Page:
Early Fall at the Indiana Dunes National Lakeshore seems to arrive quickly, and the changes appear almost overnight. The sun tracks differently in the sky, it now sets almost in line with the shoreline instead of over Lake Michigan. Last week, the water temperature was comfortable, only six days later, the feet and legs hurt when immersed in the water.
A westerly walk along the beach is a bit difficult because of the angle of the sun, but from this angle, the sun highlights every wave and grain of sand in sight. A few minutes later, the sun would overpower any photo taken from this angle, and only silhouettes would be possible - a great reason to purposely delay and walk slower toward the parking lot.
Posted by Tom Gill at Wednesday, September 28, 2016
A climb up the wooded portion of the dune, and a short hike to the ridge, allowed us to view the beach below. This particular dune is still intact, not eroded by the waves, because it sits a quite a distance from the shore.
From this vantage point, we were able to see the entire expanse of beach we just walked, all the way to Kintzele Ditch, almost a mile away. The view extended much more of course, and on clear days, the Chicago skyline can be seen almost 40 miles across Lake Michigan.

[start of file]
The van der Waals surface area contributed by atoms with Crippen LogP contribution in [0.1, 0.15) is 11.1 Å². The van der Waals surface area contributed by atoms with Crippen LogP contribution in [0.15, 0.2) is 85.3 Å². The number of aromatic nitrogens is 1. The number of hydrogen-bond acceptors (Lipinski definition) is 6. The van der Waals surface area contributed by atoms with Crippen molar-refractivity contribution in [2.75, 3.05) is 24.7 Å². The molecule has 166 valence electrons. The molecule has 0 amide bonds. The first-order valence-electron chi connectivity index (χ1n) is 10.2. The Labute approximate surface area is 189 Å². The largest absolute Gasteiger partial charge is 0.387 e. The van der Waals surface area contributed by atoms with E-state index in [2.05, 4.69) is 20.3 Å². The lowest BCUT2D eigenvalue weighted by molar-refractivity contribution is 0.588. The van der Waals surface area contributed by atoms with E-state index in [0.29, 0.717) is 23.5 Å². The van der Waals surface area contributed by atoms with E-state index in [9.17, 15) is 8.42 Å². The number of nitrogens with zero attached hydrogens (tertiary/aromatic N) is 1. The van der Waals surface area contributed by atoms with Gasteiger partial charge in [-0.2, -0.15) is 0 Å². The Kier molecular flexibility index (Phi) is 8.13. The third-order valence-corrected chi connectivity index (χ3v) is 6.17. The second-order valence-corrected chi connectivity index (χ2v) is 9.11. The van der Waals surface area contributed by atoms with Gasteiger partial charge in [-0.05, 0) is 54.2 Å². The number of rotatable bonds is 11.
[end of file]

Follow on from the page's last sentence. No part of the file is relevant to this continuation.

Two old homes close to this dune were recently torn down, adding the property to the national lakeshore. Walking around the area, I can only imagine how beautiful it must have been to have a home situated in such a picturesque landscape.
Posted by Tom Gill at Wednesday, September 21, 2016
The shadows of the trees are elongated when they fall on the steep, smooth sanddunes along the Indiana shore of Lake Michigan. Constant battering by waves causes erotion, and these dunes, once many meters from the shore, are now only a few feet from the waves. High waves regularly crash into the dunes, and have collapsed much of the dunes along with the forest on top.
The paths and trails I once walked along the dune ridge are long gone, washed into the lake about three years ago. My morning hike included the winding path through the wooded dunes, into the bare blowout, through the dune savannah, back up to another heavily wooded oak forest, then down to the beach. Clumps of flowering shrubs, wild grape, wisteria, and stands of pine were landmarks along the way - things I recognized and watched change through the seasons and through the years.